POWHATAN – Powhatan County recently responded to a lawsuit challenging the board of supervisors’ decision to eliminate the Residential-Commercial (R-C) zoning district but the case will be delayed until a judge can be appointed to hear it.

The original lawsuit, which was filed on May 24, asserts that the members of the board of supervisors and the planning commission were “were unreasonable, arbitrary, and capricious” in their decisions to eliminate the R-C zoning district and thus downzone 509 parcels in the county. It asks a judge to declare the board’s action unlawful, that the downzoning ordinance is null and void, and that zoning district continue in effect as it existed prior to the change.

County attorney Tom Lacheney filed motions on Tuesday, June 18 in Powhatan County Circuit Court asking for two of the lawsuit’s eight plaintiffs to be dismissed from the case and refuting their claims on how the rest have been negatively impacted.

The same day that the county responded to the original suit, Circuit Court Judge Paul Cella recused himself and all of the other judges on the 11th Judicial Circuit. Cella said in a letter to the Supreme Court of Virginia that he could not hear the case because he owns property located in the area in question. Additionally, the other judges agreed that since one of their colleagues will be affected by the case, they should also recuse themselves.

At this point, the case has to wait until the Supreme Court of Virginia appoints a substitute judge, according to Rene Holy, chief deputy clerk.

The board of supervisors voted 3-2 in favor of eliminating the controversial zoning district at its meeting on April 24 in a decision that was the culmination of months of work by staff, the planning commission, the supervisors and the public.

David Williams, who represents District 1, Larry Nordvig, District 2, and Carson Tucker, District 5, voted for the elimination. Chairwoman Angie Cabell, District 3, and Bill Melton, District 4, voted against it.

The lawsuit was filed on behalf of several entities and individuals: the Richmond Association of Realtors; Richard Cox; Edmund C. Burruss; Christy B. Elliott; Old Buckingham L.L.C.; Robert A. Sorenson; East Coast Marketing Inc., trustee of Anderson Land Trust, Northside Two Land Trust, Hollywood Land Trust, and Rocky Oak Land Trust; and Linda Lee Pierce.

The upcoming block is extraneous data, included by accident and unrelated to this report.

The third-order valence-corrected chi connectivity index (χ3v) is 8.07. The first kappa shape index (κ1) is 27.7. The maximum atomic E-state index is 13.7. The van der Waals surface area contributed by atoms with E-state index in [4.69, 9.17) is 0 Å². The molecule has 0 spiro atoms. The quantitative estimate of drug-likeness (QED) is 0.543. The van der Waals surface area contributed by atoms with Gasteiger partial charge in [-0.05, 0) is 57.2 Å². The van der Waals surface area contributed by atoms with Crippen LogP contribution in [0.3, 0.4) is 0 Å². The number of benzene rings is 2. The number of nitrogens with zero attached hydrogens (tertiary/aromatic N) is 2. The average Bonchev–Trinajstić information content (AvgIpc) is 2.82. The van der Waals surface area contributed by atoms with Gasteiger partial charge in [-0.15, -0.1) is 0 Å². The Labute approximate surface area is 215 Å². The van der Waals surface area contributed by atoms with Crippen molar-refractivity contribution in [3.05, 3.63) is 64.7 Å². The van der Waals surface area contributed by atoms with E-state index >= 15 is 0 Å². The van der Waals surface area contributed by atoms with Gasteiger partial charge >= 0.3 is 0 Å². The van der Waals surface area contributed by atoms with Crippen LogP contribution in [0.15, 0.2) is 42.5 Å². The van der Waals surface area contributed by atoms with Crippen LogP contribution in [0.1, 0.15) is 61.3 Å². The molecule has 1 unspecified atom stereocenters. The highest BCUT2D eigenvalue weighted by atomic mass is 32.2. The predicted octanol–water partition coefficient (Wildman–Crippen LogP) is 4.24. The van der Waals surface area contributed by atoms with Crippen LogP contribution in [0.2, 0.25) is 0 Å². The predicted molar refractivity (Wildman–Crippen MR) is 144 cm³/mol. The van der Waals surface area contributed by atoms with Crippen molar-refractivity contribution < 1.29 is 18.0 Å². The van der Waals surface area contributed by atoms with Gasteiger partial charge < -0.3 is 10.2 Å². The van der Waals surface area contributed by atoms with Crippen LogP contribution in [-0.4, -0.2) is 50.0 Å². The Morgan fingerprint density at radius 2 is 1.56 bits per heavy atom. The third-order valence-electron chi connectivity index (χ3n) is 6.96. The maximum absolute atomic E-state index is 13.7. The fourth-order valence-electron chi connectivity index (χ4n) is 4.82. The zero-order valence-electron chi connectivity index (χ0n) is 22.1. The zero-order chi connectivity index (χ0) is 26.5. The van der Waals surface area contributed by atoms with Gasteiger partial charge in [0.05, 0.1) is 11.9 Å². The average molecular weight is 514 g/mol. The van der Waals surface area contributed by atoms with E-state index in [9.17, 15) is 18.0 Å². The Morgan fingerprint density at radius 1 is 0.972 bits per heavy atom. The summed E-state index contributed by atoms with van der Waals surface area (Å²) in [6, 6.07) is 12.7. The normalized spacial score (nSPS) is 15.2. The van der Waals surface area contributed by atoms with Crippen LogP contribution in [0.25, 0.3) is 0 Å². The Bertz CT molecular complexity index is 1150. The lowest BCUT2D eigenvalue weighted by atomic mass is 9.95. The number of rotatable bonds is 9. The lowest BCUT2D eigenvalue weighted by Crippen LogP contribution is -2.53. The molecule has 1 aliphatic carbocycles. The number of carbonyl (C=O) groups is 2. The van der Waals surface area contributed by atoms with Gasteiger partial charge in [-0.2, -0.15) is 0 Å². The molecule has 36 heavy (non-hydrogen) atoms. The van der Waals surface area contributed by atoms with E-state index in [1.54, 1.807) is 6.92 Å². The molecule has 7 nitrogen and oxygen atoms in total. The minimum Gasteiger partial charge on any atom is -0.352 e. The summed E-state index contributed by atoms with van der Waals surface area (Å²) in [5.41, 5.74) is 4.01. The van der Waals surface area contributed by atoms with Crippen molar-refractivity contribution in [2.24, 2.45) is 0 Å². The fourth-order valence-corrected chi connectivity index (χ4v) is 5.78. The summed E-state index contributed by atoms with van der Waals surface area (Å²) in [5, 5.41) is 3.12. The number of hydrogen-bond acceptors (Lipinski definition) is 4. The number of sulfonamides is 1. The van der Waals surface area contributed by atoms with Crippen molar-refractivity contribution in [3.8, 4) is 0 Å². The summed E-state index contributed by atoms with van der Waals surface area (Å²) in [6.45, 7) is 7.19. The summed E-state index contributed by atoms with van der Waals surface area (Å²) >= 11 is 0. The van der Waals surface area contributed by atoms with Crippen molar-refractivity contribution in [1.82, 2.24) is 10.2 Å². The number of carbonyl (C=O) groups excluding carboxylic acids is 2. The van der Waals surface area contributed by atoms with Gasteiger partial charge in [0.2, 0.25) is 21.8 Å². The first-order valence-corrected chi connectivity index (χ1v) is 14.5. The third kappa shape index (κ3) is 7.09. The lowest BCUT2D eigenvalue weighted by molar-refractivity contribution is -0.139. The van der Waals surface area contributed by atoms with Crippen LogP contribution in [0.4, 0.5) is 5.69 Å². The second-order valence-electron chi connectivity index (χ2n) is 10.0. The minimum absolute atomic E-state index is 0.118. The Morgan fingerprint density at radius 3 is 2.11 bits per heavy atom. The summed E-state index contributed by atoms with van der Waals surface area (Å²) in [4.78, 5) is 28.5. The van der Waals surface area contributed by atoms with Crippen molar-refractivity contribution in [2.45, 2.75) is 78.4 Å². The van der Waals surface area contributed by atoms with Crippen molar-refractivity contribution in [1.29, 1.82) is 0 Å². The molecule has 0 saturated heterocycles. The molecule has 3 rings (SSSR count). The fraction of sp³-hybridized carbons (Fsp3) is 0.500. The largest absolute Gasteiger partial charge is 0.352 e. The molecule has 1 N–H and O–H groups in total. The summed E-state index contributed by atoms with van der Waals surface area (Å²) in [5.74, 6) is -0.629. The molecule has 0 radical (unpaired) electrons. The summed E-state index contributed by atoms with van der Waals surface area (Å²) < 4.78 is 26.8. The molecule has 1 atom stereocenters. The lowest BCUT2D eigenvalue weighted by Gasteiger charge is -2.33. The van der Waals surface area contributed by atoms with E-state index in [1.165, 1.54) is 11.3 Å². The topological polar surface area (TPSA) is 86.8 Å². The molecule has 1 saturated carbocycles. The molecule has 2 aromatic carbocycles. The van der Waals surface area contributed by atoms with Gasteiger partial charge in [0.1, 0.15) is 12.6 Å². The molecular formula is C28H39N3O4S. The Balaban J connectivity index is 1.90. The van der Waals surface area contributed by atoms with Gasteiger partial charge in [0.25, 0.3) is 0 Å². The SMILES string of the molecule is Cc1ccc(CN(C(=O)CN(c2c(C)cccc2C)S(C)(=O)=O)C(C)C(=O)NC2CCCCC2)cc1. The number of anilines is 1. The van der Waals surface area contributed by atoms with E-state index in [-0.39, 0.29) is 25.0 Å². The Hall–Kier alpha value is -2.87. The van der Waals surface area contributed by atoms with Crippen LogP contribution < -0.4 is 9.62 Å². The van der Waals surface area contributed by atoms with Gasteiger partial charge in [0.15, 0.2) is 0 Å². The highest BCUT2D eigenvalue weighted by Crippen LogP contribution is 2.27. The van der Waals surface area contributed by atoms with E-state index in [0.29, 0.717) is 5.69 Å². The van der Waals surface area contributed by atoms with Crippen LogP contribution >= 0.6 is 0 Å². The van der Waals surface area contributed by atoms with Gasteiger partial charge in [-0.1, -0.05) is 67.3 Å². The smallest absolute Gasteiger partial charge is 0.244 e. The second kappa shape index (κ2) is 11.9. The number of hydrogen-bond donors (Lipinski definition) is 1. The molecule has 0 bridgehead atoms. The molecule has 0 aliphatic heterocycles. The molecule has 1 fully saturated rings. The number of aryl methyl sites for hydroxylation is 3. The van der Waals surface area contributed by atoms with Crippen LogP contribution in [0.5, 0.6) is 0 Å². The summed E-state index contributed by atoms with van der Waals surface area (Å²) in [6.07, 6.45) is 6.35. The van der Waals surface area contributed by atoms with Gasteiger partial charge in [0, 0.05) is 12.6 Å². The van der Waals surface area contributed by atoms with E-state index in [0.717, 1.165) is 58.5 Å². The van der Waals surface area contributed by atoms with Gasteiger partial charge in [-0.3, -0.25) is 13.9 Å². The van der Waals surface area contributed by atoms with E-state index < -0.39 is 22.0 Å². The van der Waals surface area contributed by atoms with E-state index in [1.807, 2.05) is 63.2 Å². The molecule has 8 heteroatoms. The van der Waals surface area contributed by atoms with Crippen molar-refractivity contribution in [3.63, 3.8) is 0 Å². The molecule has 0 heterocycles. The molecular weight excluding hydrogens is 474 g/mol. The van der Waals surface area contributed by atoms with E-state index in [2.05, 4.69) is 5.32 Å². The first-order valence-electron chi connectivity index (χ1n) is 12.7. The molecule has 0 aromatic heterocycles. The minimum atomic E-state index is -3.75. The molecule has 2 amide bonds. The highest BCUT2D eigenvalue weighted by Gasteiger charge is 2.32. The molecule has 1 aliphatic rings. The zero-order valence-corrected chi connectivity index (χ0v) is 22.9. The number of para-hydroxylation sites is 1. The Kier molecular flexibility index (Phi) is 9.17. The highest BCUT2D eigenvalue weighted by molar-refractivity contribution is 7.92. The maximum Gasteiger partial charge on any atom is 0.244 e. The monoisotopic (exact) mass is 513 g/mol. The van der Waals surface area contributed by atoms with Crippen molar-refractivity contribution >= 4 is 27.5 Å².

In the motion to dismiss filed by the county, Lacheney asked that the Richmond Association of Realtors Inc. and Richard Cox be dismissed as plaintiffs in the case “for lack of standing.” Since these two plaintiffs only have “speculative interest” in the potential listings or sales of properties, neither has legal standing to challenge a rezoning decision made by the board of supervisors, according to the motion.

It asserts that the two plaintiffs do not meet the standard of being an “aggrieved person” required for parties contesting a zoning ordinance. Since they do not have “ownership interest” of any kind, the suit in their case doesn’t meet the standard.

The county’s response to the original lawsuit refutes the plaintiffs’ arguments that their properties have been downzoned. According to the response, a downzoning occurs when a locality’s zoning action “results in a reduction in a formerly permitted land use intensity or density.”

All of the plaintiffs in the original lawsuit represent properties that were rezoned to Agriculture-10 (A-10). A comparison of the two zoning districts makes it clear that here was no reduction in formally permitted land use intensity or density, the response said. The A-10 district actually allows “for significantly more commercial development in quantity as well as more intense commercial development.”

The county attached a summary of uses for both A-10 and the former R-C zoning district to show how many more uses are allowed in A-10. In 2018, the board of supervisors voted to severely limit the number of by-right uses in the R-C zoning district to force more cases to go through the full process of coming before the planning commission and board of supervisors.

The response also addresses the complaint that the plaintiffs’ vested rights had been invalidated by saying they gave no specific rights that had been purportedly taken away. A landowner has a right to continue an existing use even if a governing body changes the zoning classification, but the existence of vested property rights does not prohibit rezoning, the suit said, citing previous case law.

The board of supervisors asked that the case be “dismissed with prejudice and that it be granted such further Relief as the Court deems appropriate.”

Laura McFarland may be reached at Lmcfarland@powhatantoday.com.

Recommended for you

Commenting is limited to Times-Dispatch subscribers. To sign up, click here.
If you’re already a subscriber and need to activate your access or log in, click here.

Load comments

You must be a full digital subscriber to read this article You must be a digital subscriber to view this article.